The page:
Back Germany: Follow through with human rights commitments and improve access to social rights

Germany: Follow through with human rights commitments and improve access to social rights

Council of Europe Commissioner for Human Rights, Dunja Mijatović, published today the report following her visit to Germany from 27 November to 1 December 2023, with recommendations regarding the available structures and legal frameworks to protect human rights, and on access to social rights, in particular the protection from poverty and the right to adequate housing.

The government has taken welcome steps to render the social welfare system more accessible and increase social security provisions. However, more efforts are required to address growing inequality in Germany, remove the existing barriers to accessing social rights, and minimise the negative long-term impacts of poverty on individual health, education, and employment prospects. “Increased attention must be paid in this context to addressing the high rates of poverty particularly among children, older persons and persons with disabilities. All relevant actors should cooperate at an inter-agency and inter-ministerial level to improve access to social rights and rights-holders should be provided with timely information and advice about their entitlements,” the Commissioner points out.

The Commissioner also considers that urgent steps are called for to address the acute affordable housing deficit particularly in urban centres through all available means, including appropriate interventions in the housing market. “Comprehensive and long-term measures, such as relevant changes to the tenancy law, are needed to prevent and eradicate homelessness, particularly among children, young people, older persons and other vulnerable groups”, she emphasises and calls on the authorities to develop a human rights based housing strategy and adopt the National Action Plan on the eradication of homelessness without delay.

The government has committed itself to strengthening children’s rights within the legal order, but little progress has been made towards ensuring that relevant authorities and administrative entities know of their obligation to give primary consideration to the best interests of the child. “There is no central authority that could effectively coordinate measures aimed at the protection and promotion of children’s rights at all levels and across all portfolios. As a result, the rights and needs of children and young people often remain overlooked in relevant policymaking, such as during the pandemic”.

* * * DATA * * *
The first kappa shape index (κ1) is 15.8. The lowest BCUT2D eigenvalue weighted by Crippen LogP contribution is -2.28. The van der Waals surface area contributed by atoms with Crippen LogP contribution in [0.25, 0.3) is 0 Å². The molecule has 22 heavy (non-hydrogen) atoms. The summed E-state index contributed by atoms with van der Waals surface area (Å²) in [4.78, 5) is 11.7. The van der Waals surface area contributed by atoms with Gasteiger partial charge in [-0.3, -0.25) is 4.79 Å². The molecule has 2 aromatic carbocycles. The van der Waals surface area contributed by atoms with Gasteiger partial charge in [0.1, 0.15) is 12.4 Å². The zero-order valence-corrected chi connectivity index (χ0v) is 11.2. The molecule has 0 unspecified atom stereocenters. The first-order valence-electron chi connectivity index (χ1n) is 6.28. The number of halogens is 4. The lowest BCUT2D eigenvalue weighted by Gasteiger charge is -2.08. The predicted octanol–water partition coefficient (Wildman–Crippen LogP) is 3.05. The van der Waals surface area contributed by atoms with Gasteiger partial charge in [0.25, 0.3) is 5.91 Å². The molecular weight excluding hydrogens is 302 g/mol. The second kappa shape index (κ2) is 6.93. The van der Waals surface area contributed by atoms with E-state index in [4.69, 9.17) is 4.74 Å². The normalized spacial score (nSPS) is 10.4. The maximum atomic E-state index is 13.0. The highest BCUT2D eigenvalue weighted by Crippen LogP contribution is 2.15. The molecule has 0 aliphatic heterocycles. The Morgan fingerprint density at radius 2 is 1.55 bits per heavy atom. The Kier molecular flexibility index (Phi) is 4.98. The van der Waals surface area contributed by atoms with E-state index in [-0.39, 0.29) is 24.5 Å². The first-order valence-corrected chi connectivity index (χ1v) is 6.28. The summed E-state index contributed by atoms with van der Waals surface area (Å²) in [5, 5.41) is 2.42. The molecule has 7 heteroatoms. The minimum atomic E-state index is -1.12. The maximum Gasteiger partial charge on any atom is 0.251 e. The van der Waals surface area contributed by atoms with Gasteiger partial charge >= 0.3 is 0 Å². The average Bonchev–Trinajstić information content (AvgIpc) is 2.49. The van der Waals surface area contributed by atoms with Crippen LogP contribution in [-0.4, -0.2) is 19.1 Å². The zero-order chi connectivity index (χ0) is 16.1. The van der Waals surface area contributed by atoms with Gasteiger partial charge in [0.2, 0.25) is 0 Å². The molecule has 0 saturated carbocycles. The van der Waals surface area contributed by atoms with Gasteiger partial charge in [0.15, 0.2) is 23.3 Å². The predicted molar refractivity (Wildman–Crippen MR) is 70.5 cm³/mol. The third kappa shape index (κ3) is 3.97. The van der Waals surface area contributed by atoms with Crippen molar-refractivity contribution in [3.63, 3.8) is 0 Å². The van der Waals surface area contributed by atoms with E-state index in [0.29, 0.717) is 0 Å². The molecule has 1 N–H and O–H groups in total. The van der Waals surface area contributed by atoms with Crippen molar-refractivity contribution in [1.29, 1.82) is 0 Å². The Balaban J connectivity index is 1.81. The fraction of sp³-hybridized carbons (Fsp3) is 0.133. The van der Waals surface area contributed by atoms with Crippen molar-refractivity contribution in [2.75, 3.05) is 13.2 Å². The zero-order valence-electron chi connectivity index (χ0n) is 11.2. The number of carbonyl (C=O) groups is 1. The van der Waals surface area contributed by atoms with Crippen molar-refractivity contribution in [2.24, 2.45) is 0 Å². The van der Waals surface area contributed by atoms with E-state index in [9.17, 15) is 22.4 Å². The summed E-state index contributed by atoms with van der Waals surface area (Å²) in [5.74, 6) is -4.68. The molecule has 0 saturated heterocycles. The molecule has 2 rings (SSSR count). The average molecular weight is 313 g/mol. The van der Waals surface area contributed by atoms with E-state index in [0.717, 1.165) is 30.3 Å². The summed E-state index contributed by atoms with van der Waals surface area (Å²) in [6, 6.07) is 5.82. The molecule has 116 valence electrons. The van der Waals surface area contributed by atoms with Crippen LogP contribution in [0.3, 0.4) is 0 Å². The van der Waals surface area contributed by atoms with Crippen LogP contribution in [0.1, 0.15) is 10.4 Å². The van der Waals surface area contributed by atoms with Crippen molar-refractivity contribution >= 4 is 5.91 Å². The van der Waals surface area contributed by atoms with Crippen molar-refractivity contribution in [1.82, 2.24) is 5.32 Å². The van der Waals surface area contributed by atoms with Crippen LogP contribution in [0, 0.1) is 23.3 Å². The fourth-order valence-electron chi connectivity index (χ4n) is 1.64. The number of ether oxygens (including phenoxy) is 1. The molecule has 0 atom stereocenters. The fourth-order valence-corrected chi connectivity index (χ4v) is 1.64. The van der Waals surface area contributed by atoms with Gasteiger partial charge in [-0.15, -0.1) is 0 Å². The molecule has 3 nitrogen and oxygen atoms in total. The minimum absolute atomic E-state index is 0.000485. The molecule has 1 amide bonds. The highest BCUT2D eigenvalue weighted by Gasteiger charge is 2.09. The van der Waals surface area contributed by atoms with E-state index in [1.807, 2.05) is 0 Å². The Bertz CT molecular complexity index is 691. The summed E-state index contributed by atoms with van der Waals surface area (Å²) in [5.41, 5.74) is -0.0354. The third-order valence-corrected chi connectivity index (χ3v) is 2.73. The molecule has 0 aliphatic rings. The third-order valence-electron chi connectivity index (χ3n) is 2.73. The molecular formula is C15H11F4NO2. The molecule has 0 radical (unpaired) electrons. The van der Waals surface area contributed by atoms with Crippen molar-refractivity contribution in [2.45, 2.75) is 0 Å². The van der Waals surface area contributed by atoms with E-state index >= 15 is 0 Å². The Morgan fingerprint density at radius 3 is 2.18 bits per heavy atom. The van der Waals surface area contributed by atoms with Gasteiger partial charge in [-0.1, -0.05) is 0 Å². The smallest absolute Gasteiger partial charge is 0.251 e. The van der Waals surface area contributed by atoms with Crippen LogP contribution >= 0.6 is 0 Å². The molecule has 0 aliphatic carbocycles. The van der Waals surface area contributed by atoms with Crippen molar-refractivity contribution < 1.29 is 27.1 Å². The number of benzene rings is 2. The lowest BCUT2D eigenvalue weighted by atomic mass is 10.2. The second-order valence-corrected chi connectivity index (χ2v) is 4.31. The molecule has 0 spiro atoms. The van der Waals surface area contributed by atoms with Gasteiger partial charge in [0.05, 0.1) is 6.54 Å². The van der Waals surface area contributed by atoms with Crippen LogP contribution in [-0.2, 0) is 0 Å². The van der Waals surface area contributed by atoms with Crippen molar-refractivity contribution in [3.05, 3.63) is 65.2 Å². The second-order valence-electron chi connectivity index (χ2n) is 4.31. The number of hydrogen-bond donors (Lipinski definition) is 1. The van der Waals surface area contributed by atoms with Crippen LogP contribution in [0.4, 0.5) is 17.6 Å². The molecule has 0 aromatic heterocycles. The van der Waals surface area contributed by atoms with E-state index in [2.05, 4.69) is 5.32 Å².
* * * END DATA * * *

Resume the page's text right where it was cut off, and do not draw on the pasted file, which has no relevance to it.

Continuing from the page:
Progress on the rights of persons with disabilities has been limited overall and accessibility remains elusive in many areas of life. Lack of political commitment and persistent resistance to change among the well-financed exclusionary structures, including special schools, sheltered workshops and residential facilities, still hinder the achievement of an independent life in the community for persons with disabilities. “The authorities should invest in inclusive structures and accelerate the transition from segregated lifestyles to inclusion in high-quality mainstream settings” says the Commissioner.

Despite the growing number of reported cases of discrimination, insufficient political attention and resources appear to be devoted to the promotion of full and effective equality across all sectors. “I welcome that the government has committed itself to improving the effectiveness of the equality legislation, which is widely considered to be deficient, but no timetable has been set yet. Particular attention should be paid to the mounting levels of xenophobia and racism which have the potential to undermine social cohesion and destabilise democratic institutions,” she stresses.

The Commissioner welcomes the increase in resources made available to the national human rights institution and efforts made to strengthen the independence of the national equality body, but notes that both have limited powers in comparison to other such structures in Europe and that human rights awareness is generally low. The authorities should accelerate the reform of the equality law and engage in comprehensive awareness raising and training activities of applicable standards.

 Read the Commissioner's report on Germany

 Read the comments of the German authorities on the Commissioner's report (in German)

Commissioner for Human Rights Strasbourg 19 March 2024
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